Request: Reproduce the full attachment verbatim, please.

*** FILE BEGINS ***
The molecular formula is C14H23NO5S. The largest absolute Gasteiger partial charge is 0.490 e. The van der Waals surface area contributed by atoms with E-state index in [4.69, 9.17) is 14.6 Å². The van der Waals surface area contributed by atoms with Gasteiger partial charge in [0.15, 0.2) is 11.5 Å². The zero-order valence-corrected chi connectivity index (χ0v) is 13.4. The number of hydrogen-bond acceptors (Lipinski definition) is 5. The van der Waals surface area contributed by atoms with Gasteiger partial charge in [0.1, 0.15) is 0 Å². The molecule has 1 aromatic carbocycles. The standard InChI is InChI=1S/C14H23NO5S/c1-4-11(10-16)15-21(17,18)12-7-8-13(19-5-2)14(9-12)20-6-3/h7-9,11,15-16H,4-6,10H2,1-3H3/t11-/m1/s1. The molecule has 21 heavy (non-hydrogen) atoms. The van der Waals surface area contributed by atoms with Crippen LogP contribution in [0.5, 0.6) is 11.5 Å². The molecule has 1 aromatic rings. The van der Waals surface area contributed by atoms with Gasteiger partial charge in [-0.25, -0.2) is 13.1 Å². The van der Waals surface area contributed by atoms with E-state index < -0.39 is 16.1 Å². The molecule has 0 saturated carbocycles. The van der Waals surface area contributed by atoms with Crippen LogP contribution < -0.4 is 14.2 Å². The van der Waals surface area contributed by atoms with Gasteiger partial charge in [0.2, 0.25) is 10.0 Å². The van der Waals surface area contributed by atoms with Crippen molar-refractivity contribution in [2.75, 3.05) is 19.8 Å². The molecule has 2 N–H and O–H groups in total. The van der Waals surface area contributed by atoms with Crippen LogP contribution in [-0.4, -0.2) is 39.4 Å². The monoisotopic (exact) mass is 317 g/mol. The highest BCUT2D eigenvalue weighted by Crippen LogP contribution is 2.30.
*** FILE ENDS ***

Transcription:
The molecular formula is C14H23NO5S. The largest absolute Gasteiger partial charge is 0.490 e. The van der Waals surface area contributed by atoms with E-state index in [4.69, 9.17) is 14.6 Å². The van der Waals surface area contributed by atoms with Gasteiger partial charge in [0.15, 0.2) is 11.5 Å². The zero-order valence-corrected chi connectivity index (χ0v) is 13.4. The number of hydrogen-bond acceptors (Lipinski definition) is 5. The van der Waals surface area contributed by atoms with Gasteiger partial charge in [0.1, 0.15) is 0 Å². The molecule has 1 aromatic carbocycles. The standard InChI is InChI=1S/C14H23NO5S/c1-4-11(10-16)15-21(17,18)12-7-8-13(19-5-2)14(9-12)20-6-3/h7-9,11,15-16H,4-6,10H2,1-3H3/t11-/m1/s1. The molecule has 21 heavy (non-hydrogen) atoms. The van der Waals surface area contributed by atoms with Crippen LogP contribution in [0.5, 0.6) is 11.5 Å². The molecule has 1 aromatic rings. The van der Waals surface area contributed by atoms with Gasteiger partial charge in [-0.25, -0.2) is 13.1 Å². The van der Waals surface area contributed by atoms with E-state index < -0.39 is 16.1 Å². The molecule has 0 saturated carbocycles. The van der Waals surface area contributed by atoms with Crippen LogP contribution < -0.4 is 14.2 Å². The van der Waals surface area contributed by atoms with Gasteiger partial charge in [0.2, 0.25) is 10.0 Å². The van der Waals surface area contributed by atoms with Crippen molar-refractivity contribution in [2.75, 3.05) is 19.8 Å². The molecule has 2 N–H and O–H groups in total. The van der Waals surface area contributed by atoms with Crippen LogP contribution in [-0.4, -0.2) is 39.4 Å². The monoisotopic (exact) mass is 317 g/mol. The highest BCUT2D eigenvalue weighted by Crippen LogP contribution is 2.30.